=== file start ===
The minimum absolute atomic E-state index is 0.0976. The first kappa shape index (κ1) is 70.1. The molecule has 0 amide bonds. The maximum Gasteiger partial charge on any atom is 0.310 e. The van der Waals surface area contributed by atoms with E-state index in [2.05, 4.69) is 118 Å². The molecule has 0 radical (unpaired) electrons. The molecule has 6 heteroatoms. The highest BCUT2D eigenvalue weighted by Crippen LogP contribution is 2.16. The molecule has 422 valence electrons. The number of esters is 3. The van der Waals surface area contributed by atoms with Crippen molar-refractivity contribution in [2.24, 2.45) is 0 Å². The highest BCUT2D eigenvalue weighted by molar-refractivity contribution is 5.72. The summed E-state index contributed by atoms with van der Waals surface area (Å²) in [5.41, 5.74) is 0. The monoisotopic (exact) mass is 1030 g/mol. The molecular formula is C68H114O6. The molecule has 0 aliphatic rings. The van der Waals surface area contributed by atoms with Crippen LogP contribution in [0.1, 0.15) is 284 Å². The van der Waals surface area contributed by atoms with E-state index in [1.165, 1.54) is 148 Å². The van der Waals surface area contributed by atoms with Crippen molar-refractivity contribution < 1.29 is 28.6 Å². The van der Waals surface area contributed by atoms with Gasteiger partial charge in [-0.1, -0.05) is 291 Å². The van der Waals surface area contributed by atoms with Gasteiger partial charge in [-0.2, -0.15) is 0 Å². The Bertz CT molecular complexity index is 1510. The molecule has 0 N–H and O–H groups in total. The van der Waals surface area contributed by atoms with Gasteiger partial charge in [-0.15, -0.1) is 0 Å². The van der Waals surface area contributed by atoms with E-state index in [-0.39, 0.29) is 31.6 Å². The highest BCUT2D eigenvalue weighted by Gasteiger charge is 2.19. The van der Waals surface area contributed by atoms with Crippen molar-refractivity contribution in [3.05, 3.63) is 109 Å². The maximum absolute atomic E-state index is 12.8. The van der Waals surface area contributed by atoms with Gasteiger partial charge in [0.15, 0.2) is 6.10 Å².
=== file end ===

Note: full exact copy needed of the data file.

The minimum absolute atomic E-state index is 0.0976. The first kappa shape index (κ1) is 70.1. The molecule has 0 amide bonds. The maximum Gasteiger partial charge on any atom is 0.310 e. The van der Waals surface area contributed by atoms with E-state index in [2.05, 4.69) is 118 Å². The molecule has 0 radical (unpaired) electrons. The molecule has 6 heteroatoms. The highest BCUT2D eigenvalue weighted by Crippen LogP contribution is 2.16. The molecule has 422 valence electrons. The number of esters is 3. The van der Waals surface area contributed by atoms with Crippen molar-refractivity contribution in [2.24, 2.45) is 0 Å². The highest BCUT2D eigenvalue weighted by molar-refractivity contribution is 5.72. The summed E-state index contributed by atoms with van der Waals surface area (Å²) in [5.41, 5.74) is 0. The monoisotopic (exact) mass is 1030 g/mol. The molecular formula is C68H114O6. The molecule has 0 aliphatic rings. The van der Waals surface area contributed by atoms with Crippen LogP contribution in [0.1, 0.15) is 284 Å². The van der Waals surface area contributed by atoms with E-state index in [1.165, 1.54) is 148 Å². The van der Waals surface area contributed by atoms with Crippen molar-refractivity contribution < 1.29 is 28.6 Å². The van der Waals surface area contributed by atoms with Gasteiger partial charge in [-0.1, -0.05) is 291 Å². The van der Waals surface area contributed by atoms with Gasteiger partial charge in [-0.2, -0.15) is 0 Å². The Bertz CT molecular complexity index is 1510. The molecule has 0 N–H and O–H groups in total. The van der Waals surface area contributed by atoms with Gasteiger partial charge in [-0.15, -0.1) is 0 Å². The van der Waals surface area contributed by atoms with E-state index in [-0.39, 0.29) is 31.6 Å². The highest BCUT2D eigenvalue weighted by Gasteiger charge is 2.19. The van der Waals surface area contributed by atoms with Crippen molar-refractivity contribution in [3.05, 3.63) is 109 Å². The maximum absolute atomic E-state index is 12.8. The van der Waals surface area contributed by atoms with Gasteiger partial charge in [0.15, 0.2) is 6.10 Å².